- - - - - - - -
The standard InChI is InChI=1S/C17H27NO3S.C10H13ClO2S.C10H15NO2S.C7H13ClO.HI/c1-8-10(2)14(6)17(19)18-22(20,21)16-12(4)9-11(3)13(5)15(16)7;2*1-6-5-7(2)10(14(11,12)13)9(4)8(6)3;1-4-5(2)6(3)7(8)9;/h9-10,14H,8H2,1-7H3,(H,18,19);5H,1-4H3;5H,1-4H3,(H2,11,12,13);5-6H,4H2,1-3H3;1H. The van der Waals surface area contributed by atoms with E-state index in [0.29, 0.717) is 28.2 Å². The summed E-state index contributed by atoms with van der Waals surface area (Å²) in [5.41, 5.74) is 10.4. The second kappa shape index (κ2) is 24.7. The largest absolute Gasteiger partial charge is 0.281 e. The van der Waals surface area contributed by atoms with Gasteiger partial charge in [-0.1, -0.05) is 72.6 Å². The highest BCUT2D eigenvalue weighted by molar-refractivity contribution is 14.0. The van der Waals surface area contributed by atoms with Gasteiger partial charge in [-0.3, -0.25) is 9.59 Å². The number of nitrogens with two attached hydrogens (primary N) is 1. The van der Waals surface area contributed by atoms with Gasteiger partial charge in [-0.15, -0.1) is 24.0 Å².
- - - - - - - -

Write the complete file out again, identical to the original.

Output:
The standard InChI is InChI=1S/C17H27NO3S.C10H13ClO2S.C10H15NO2S.C7H13ClO.HI/c1-8-10(2)14(6)17(19)18-22(20,21)16-12(4)9-11(3)13(5)15(16)7;2*1-6-5-7(2)10(14(11,12)13)9(4)8(6)3;1-4-5(2)6(3)7(8)9;/h9-10,14H,8H2,1-7H3,(H,18,19);5H,1-4H3;5H,1-4H3,(H2,11,12,13);5-6H,4H2,1-3H3;1H. The van der Waals surface area contributed by atoms with E-state index in [0.29, 0.717) is 28.2 Å². The summed E-state index contributed by atoms with van der Waals surface area (Å²) in [5.41, 5.74) is 10.4. The second kappa shape index (κ2) is 24.7. The largest absolute Gasteiger partial charge is 0.281 e. The van der Waals surface area contributed by atoms with Gasteiger partial charge in [-0.1, -0.05) is 72.6 Å². The highest BCUT2D eigenvalue weighted by molar-refractivity contribution is 14.0. The van der Waals surface area contributed by atoms with Gasteiger partial charge in [-0.3, -0.25) is 9.59 Å². The number of nitrogens with two attached hydrogens (primary N) is 1. The van der Waals surface area contributed by atoms with Gasteiger partial charge in [-0.15, -0.1) is 24.0 Å².